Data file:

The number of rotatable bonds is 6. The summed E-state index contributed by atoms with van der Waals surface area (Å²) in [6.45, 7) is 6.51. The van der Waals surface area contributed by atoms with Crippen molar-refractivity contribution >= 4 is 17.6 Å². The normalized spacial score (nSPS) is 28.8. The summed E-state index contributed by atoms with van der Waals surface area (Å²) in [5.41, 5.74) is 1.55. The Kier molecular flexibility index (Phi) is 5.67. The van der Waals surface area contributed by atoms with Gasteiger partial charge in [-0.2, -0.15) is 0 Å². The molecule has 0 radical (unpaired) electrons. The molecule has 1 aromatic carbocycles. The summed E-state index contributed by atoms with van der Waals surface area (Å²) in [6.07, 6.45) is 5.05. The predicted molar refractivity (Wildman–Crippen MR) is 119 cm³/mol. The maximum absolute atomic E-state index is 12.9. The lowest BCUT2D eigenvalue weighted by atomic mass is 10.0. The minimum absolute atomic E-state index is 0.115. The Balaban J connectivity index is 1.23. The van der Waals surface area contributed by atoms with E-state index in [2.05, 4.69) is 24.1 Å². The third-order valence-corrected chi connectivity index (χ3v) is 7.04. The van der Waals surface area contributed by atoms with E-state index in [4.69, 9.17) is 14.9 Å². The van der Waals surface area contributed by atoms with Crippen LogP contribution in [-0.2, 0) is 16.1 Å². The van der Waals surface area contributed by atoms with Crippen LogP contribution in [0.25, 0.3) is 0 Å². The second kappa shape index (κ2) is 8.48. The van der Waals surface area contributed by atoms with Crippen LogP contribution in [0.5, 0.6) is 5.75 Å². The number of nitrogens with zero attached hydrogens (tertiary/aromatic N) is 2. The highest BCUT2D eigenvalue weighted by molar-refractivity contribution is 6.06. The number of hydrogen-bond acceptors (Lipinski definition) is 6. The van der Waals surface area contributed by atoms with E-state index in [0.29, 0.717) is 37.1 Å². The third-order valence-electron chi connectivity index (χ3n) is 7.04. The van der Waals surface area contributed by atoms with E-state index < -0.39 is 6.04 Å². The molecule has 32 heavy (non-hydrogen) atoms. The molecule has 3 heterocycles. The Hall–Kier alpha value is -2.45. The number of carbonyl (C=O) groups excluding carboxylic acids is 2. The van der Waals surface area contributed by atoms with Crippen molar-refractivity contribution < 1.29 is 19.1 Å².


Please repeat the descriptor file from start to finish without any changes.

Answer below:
The number of rotatable bonds is 6. The summed E-state index contributed by atoms with van der Waals surface area (Å²) in [6.45, 7) is 6.51. The van der Waals surface area contributed by atoms with Crippen molar-refractivity contribution >= 4 is 17.6 Å². The normalized spacial score (nSPS) is 28.8. The summed E-state index contributed by atoms with van der Waals surface area (Å²) in [5.41, 5.74) is 1.55. The Kier molecular flexibility index (Phi) is 5.67. The van der Waals surface area contributed by atoms with Gasteiger partial charge in [-0.2, -0.15) is 0 Å². The molecule has 0 radical (unpaired) electrons. The molecule has 1 aromatic carbocycles. The summed E-state index contributed by atoms with van der Waals surface area (Å²) in [6.07, 6.45) is 5.05. The predicted molar refractivity (Wildman–Crippen MR) is 119 cm³/mol. The maximum absolute atomic E-state index is 12.9. The lowest BCUT2D eigenvalue weighted by atomic mass is 10.0. The minimum absolute atomic E-state index is 0.115. The Balaban J connectivity index is 1.23. The van der Waals surface area contributed by atoms with E-state index in [2.05, 4.69) is 24.1 Å². The third-order valence-corrected chi connectivity index (χ3v) is 7.04. The van der Waals surface area contributed by atoms with E-state index in [4.69, 9.17) is 14.9 Å². The van der Waals surface area contributed by atoms with Crippen LogP contribution in [-0.2, 0) is 16.1 Å². The van der Waals surface area contributed by atoms with Crippen LogP contribution in [0.25, 0.3) is 0 Å². The second kappa shape index (κ2) is 8.48. The van der Waals surface area contributed by atoms with Crippen LogP contribution in [0.5, 0.6) is 5.75 Å². The number of nitrogens with zero attached hydrogens (tertiary/aromatic N) is 2. The highest BCUT2D eigenvalue weighted by molar-refractivity contribution is 6.06. The number of hydrogen-bond acceptors (Lipinski definition) is 6. The van der Waals surface area contributed by atoms with E-state index in [0.29, 0.717) is 37.1 Å². The third-order valence-electron chi connectivity index (χ3n) is 7.04. The van der Waals surface area contributed by atoms with E-state index < -0.39 is 6.04 Å². The molecule has 32 heavy (non-hydrogen) atoms. The molecule has 3 heterocycles. The Hall–Kier alpha value is -2.45. The number of carbonyl (C=O) groups excluding carboxylic acids is 2. The van der Waals surface area contributed by atoms with Crippen molar-refractivity contribution < 1.29 is 19.1 Å².